Naked mole-rats are resistant to certain kinds of pain, like the burning sensation caused by acid and capsaicin, the compound that gives chili peppers their heat. But they do feel the painful effects of a substance called allyl isothiocyanate, which is what gives wasabi its burn.
The only species of mole-rat resistant to the substance turned out to be the highveld mole-rat. Interestingly, of the different species of mole-rats tested in the study that showed a lack of pain when exposed to certain substances, there was no obvious pattern in the way the species are related to each other, which suggests that evolving in different environments has led to different adaptations.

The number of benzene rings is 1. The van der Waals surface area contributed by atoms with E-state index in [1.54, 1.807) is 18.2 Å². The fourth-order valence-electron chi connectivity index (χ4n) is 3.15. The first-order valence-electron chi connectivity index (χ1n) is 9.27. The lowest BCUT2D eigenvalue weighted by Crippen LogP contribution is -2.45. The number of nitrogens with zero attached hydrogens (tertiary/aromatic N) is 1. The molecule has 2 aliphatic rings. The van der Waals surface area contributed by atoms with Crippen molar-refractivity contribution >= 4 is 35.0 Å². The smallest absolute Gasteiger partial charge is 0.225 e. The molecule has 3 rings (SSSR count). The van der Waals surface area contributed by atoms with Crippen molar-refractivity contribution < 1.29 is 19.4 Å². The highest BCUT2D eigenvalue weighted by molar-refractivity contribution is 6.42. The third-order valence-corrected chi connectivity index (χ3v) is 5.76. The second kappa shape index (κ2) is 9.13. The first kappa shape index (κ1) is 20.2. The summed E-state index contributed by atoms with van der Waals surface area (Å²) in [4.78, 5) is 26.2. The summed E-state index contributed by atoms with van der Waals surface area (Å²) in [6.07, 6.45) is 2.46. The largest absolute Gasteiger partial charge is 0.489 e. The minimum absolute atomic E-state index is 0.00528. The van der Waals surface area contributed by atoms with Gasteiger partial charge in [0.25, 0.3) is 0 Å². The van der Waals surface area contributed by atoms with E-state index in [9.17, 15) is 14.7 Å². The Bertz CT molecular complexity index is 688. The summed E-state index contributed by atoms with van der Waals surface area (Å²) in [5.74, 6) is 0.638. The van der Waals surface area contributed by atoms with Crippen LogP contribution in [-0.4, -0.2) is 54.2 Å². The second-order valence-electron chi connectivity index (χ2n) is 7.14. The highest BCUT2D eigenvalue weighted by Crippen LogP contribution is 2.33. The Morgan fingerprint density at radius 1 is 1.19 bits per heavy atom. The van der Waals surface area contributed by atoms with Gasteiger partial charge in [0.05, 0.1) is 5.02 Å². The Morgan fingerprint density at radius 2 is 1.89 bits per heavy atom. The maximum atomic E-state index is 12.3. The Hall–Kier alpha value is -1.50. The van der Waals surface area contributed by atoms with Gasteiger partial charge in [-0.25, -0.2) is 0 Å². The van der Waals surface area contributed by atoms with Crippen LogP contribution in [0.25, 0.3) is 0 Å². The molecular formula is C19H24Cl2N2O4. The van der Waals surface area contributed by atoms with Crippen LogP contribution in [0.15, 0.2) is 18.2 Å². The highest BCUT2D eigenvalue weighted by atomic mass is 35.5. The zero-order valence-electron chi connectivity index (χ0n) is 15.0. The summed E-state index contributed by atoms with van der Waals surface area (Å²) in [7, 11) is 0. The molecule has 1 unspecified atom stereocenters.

This resistance to pain can be quite useful for mole-rats.
Roots, for example, are a big part of their diets, and roots often have pain-causing substances like allyl isothiocyanate. It also lets mole-rats populate new habitats. Highveld mole-rats are insensitive to the painful bites of the Natal droptail ant, for example, which lets them live alongside them; otherwise, they'd probably steer clear of their territory.
For humans, studying pain resistance in mole-rats can help scientists develop better pain-relieving drugs.